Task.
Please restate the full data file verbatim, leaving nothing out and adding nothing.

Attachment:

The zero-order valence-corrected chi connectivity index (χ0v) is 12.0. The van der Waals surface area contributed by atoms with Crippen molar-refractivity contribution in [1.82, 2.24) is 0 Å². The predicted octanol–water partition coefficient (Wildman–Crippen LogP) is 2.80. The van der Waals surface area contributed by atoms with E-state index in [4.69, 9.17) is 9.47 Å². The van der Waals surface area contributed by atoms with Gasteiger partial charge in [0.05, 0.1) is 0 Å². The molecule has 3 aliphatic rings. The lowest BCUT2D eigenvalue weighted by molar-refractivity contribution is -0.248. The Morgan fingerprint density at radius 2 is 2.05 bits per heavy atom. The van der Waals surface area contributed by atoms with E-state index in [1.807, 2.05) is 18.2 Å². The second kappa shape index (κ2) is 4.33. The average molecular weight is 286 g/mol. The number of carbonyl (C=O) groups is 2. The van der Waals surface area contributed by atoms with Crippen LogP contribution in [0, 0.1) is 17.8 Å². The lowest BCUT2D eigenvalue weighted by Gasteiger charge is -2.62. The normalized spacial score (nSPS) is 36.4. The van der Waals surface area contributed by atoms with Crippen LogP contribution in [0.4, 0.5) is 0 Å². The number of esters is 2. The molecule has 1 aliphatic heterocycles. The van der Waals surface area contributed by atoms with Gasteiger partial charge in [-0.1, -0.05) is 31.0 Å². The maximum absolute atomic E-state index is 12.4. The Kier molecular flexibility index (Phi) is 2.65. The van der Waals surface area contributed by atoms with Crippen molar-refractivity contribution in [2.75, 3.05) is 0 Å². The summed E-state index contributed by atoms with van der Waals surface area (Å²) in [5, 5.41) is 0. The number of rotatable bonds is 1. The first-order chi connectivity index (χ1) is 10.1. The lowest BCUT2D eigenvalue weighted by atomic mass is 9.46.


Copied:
The zero-order valence-corrected chi connectivity index (χ0v) is 12.0. The van der Waals surface area contributed by atoms with Crippen molar-refractivity contribution in [1.82, 2.24) is 0 Å². The predicted octanol–water partition coefficient (Wildman–Crippen LogP) is 2.80. The van der Waals surface area contributed by atoms with E-state index in [4.69, 9.17) is 9.47 Å². The van der Waals surface area contributed by atoms with Gasteiger partial charge in [0.05, 0.1) is 0 Å². The molecule has 3 aliphatic rings. The lowest BCUT2D eigenvalue weighted by molar-refractivity contribution is -0.248. The Morgan fingerprint density at radius 2 is 2.05 bits per heavy atom. The van der Waals surface area contributed by atoms with E-state index in [1.807, 2.05) is 18.2 Å². The second kappa shape index (κ2) is 4.33. The average molecular weight is 286 g/mol. The number of carbonyl (C=O) groups is 2. The van der Waals surface area contributed by atoms with Crippen LogP contribution in [0, 0.1) is 17.8 Å². The lowest BCUT2D eigenvalue weighted by Gasteiger charge is -2.62. The normalized spacial score (nSPS) is 36.4. The van der Waals surface area contributed by atoms with Crippen LogP contribution in [0.4, 0.5) is 0 Å². The number of esters is 2. The molecule has 1 aliphatic heterocycles. The van der Waals surface area contributed by atoms with Gasteiger partial charge in [-0.1, -0.05) is 31.0 Å². The maximum absolute atomic E-state index is 12.4. The Kier molecular flexibility index (Phi) is 2.65. The van der Waals surface area contributed by atoms with Crippen molar-refractivity contribution in [2.75, 3.05) is 0 Å². The summed E-state index contributed by atoms with van der Waals surface area (Å²) in [5, 5.41) is 0. The number of rotatable bonds is 1. The first-order chi connectivity index (χ1) is 10.1. The lowest BCUT2D eigenvalue weighted by atomic mass is 9.46.